FORT RUCKER, Ala. -- Fort Rucker leadership assured the community that the child development center is safe and revealed the cause behind several recent precautionary evacuations of the facility during a town hall Aug. 22 at the Spiritual Life Center.

Just over 20 community members showed up to the town hall to learn that the culprit behind the gas smells that prompted the evacuations is the building's gas system external purge design which, under the right weather and wind conditions, can cause a gas smell within the facility, according to Col. Whitney B. Gardner, garrison commander.

"I can fully attest to the safety and security of the CDC building," the colonel said. "The precautionary evacuations have been just that -- precautionary. The CDC does not have a gas leak problem -- it has a blow-off issue that poses no threat to the safety of the children or staff at the facility."

After the first evacuation, the Fort Rucker directorates of Public Works and Public Safety, and also Southeast Gas, the contractor that provides natural gas to the post, conducted numerous inspections of the facility and deemed it safe, although Southeast Gas did repair two pin-sized leaks in the kitchen area, Gardner said.

"We went through the CDC, we increased the volume and frequency of inspections, and we went through all of the lines -- the building is safe," the colonel said. "What we have with the blow-off valve is that a small amount of detectable fumes, or odors, keeps getting sucked into the HVAC intake. Depending on atmospheric conditions or weather, it forces it down and it can become more detectable at times -- it's very inconsistent."

To head off further precautionary evacuations for the same reason, DPW extended the system's vent pipe so it purges the gas further from the building entrance and the outside air intake to alleviate the problem, according to Bill Wells, Fort Rucker DPW representative at the town hall.

Even though the cause of the gas smells has been identified, the colonel said there is a plan in place to increase the safety of the facility and improve communications with patrons.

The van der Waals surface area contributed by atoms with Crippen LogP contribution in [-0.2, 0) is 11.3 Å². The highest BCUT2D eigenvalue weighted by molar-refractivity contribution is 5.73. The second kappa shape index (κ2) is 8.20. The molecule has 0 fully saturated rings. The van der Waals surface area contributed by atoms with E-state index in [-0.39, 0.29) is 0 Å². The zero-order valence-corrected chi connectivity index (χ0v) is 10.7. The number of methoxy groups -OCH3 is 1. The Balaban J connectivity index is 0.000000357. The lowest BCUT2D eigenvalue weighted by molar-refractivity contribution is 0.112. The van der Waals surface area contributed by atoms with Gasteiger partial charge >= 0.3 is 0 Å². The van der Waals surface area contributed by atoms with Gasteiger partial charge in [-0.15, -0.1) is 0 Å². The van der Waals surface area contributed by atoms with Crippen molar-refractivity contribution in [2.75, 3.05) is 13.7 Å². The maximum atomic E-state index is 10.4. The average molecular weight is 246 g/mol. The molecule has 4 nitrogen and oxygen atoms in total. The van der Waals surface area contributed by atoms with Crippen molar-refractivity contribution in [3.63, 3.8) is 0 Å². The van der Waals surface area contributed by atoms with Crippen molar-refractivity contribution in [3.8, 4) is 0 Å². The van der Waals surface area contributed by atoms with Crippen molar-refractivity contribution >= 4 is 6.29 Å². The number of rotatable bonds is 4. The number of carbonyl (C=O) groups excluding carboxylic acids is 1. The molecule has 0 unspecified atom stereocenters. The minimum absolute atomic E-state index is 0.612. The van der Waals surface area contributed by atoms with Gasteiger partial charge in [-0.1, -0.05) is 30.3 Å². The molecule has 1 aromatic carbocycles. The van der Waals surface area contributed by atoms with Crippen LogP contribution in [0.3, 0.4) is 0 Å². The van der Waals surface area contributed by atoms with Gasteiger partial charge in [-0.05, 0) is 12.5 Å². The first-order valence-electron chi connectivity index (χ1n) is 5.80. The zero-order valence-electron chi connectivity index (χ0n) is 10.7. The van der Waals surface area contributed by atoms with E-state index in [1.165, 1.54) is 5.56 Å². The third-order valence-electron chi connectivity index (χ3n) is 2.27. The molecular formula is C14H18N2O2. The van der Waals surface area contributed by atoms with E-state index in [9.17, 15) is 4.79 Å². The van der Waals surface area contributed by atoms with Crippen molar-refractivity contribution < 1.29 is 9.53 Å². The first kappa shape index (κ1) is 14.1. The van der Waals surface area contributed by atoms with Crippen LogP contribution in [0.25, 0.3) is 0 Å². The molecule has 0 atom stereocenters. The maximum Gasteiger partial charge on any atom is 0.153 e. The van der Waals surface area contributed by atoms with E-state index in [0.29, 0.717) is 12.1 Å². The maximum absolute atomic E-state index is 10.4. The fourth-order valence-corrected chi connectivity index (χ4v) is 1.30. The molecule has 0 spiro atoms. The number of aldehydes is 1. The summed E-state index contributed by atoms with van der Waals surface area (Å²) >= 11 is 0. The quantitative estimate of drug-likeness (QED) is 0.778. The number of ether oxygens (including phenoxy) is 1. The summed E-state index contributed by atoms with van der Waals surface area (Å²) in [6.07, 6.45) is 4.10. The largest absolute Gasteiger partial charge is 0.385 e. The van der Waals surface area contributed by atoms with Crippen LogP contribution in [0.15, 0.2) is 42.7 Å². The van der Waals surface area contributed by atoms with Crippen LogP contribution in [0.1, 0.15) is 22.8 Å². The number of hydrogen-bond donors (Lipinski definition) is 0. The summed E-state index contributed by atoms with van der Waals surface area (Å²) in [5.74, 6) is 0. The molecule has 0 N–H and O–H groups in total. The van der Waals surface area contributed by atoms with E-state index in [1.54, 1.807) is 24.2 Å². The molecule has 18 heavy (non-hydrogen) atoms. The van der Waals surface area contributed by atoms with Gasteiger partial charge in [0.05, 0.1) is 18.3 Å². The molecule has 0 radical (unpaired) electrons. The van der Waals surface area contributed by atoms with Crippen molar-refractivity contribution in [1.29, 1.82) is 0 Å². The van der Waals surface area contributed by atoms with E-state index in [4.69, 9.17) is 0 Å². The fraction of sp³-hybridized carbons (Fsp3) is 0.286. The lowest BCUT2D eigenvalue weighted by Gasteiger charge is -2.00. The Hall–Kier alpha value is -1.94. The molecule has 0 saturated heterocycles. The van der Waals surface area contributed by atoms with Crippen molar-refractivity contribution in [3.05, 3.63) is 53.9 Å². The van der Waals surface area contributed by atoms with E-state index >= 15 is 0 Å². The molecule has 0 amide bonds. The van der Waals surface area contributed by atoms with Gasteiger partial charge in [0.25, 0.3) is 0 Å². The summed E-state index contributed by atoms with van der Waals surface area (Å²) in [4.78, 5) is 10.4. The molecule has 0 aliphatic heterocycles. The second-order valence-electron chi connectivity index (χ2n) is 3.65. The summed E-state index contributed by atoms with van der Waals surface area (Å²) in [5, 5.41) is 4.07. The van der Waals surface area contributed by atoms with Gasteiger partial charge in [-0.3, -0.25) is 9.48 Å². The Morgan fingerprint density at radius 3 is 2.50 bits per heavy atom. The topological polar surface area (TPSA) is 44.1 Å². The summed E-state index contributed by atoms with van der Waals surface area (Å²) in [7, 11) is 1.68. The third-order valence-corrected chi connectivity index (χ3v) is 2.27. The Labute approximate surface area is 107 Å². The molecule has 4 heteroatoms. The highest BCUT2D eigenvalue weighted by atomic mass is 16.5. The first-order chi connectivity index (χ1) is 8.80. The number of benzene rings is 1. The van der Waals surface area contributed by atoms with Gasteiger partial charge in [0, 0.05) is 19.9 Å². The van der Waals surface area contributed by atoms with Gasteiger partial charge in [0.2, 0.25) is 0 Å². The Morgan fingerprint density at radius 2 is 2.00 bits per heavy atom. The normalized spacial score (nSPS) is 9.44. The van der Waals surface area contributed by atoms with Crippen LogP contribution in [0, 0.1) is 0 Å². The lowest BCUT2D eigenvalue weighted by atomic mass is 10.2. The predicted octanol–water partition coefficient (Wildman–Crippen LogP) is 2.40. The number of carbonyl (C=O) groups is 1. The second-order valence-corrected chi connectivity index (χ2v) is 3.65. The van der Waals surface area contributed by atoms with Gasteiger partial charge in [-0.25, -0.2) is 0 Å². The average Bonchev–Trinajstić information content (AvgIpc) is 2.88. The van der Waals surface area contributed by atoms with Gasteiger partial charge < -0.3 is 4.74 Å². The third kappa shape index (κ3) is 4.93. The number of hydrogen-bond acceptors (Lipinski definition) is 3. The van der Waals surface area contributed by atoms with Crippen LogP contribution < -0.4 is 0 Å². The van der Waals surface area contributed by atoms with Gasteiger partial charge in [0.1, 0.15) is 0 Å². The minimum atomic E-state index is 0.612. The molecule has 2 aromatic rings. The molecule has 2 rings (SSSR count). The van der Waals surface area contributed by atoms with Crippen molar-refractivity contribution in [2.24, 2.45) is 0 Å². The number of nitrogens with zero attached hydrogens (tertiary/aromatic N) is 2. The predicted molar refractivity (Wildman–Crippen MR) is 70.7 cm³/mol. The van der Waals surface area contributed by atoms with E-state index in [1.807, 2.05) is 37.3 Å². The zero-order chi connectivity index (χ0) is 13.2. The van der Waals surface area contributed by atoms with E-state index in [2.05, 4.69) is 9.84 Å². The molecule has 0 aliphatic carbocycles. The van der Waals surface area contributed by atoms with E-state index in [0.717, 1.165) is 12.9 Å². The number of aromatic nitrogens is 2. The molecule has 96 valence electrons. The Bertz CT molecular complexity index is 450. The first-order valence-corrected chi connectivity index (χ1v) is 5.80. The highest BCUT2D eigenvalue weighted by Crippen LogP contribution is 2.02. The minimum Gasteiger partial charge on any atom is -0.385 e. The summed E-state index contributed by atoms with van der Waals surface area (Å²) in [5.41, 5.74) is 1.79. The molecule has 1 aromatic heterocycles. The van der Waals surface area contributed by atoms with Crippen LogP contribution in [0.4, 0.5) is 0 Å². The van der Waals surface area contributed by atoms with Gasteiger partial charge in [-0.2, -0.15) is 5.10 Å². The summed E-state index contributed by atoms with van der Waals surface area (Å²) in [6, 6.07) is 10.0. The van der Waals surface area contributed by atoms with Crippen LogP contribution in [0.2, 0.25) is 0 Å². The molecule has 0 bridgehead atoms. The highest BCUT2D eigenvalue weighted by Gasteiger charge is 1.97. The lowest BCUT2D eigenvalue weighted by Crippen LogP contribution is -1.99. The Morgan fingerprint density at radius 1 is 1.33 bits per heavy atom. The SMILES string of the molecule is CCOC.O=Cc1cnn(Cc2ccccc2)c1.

"We're going to err on the side of caution with any potential or suspected exhaust or leak issues -- we're not going to direct employees to act any differently," he said. "We'll be testing a new email and text alert system to parents, looking into adding natural gas detectors to the facility to work alongside the fire and carbon monoxide detectors we already have in place, and Southeast Gas will conduct a pressure test on the exterior service lines to the CDC.

"There's a lot of attention on this building right now and people should expect that to continue," Gardner added. "So, don't be alarmed if you drop off your child and see someone with a clipboard conducting an inspection. Also, some of these inspections might be going on after hours -- it's easier to get in there when there are no employees or children in there."

Overall, Gardner said he wanted people to leave the town hall confident that Fort Rucker leadership is committed to fixing problems.

"If there is a legitimate health and safety issue in any of our facilities, just know that we will shut it down and fix it," he said, citing recent examples such as the rat problem in the post exchange and a colony of bats moving into the Fort Rucker Physical Fitness Center that resulted in both facilities being closed until the issues were dealt with.

"You can ask us very specific questions, and we'll let you know what the issue is and what we're going to do to fix it," he said, adding that the Interactive Customer Evaluation system off of the Fort Rucker website was a good way to communicate with leadership. "We're empathetic, we're listening. I'm on Facebook because I'm interested in what goes on at Fort Rucker, and not just because I'm the garrison commander, but because I also live here -- I'm also a resident."